The grunge family tree is not complicated. Before there was Nirvana or Soundgarden, Alice in Chains, or even those grand imitators the Stone Temple Pilots, there was a Bellevue, Washington band called Green River. Green River grew into full-fledged bandhood from various adolescent high school collaborations between Mark Arm (né McLaughlin) and Steve Turner. Green River was a hard-rocking heavy metal-ish band and is important to note because their first record, Come on Down, is said by many to be the first grunge recording ever. Kurt Cobain and Chris Cornell would later cite Green River as influences. Two of Green River’s members, Jeff Ament and Stone Gossard, went on to form a wildly successful band called Pearl Jam. Indeed, most of the grunge bands that emerged after Come on Down would garner far greater financial success than did Green River or the band they eventually morphed into: Mudhoney.

Listen to early Mudhoney gold like “Hate the Police,” and you will hear the gleeful sounds of rock and roll dinosaurs — simple power chords, sloppy playing, amps on the loudest settings, adrenaline on high. That grunge owes everything to garage rock is no mystery. I’ve often wondered: Could there ever have been a grunge movement without garage? For the record, garage is the music that American bands were making in the mid-’60s, although at the time it was not called garage. In a word, garage refers to an actual place (lots of young bands practice in them) as well as a volatile and amateurish sound long on emotions and short on skills.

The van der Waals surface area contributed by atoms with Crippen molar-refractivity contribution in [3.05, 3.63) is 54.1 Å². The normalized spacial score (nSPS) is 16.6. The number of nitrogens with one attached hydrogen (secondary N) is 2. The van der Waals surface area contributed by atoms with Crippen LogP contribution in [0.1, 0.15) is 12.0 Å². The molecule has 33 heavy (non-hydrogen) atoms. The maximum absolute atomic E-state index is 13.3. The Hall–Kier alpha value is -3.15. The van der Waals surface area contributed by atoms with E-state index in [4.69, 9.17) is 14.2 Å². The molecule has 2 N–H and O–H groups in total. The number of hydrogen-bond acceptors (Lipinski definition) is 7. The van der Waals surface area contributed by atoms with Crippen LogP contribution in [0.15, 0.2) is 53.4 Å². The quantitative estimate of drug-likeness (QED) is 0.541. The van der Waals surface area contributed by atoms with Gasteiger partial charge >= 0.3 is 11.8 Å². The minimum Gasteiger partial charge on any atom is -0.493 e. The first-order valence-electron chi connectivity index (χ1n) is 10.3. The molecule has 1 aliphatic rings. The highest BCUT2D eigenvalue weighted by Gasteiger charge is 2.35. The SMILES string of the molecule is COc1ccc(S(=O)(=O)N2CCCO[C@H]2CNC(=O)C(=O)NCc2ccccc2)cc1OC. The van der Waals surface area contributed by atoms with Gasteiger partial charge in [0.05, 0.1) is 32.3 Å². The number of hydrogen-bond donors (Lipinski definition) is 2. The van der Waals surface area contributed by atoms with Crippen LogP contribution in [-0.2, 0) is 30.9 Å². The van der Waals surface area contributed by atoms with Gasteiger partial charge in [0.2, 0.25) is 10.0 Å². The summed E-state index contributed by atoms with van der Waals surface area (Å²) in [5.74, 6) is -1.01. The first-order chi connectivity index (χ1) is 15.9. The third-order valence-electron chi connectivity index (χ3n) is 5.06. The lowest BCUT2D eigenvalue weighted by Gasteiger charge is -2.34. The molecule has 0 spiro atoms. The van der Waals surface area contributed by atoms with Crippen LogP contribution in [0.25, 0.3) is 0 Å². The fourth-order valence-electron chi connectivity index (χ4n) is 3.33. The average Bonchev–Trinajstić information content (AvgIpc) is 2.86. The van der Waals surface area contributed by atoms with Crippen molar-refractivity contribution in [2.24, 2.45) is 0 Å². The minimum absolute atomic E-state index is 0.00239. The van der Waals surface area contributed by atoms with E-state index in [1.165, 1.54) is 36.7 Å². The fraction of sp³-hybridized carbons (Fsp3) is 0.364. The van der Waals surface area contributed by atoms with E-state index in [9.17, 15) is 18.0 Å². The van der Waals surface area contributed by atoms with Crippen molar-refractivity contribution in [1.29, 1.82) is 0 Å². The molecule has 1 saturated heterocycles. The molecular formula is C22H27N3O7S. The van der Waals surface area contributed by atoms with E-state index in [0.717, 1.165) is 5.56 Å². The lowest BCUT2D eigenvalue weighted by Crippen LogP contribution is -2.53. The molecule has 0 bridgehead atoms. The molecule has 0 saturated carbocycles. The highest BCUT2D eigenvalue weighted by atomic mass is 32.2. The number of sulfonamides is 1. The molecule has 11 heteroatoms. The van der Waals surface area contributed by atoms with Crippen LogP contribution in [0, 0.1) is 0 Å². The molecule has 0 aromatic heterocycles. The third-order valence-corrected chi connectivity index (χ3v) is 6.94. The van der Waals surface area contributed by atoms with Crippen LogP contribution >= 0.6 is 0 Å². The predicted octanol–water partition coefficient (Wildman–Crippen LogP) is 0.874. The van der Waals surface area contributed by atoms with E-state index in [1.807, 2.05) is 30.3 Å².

Decades later, Green River (and Mudhoney) would inspire a new genre and make flannel shirts cool again by reliving those same fundamentals of garage rock. If not the money or the fame, they should at least get the credit.

MUDHONEY, Casbah, Saturday, November 15, 8:30 p.m. 619-232-4355. $22.

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It was the name. A name can make or break you, whether it be a band, a movie, a TV show. Bad names kill.

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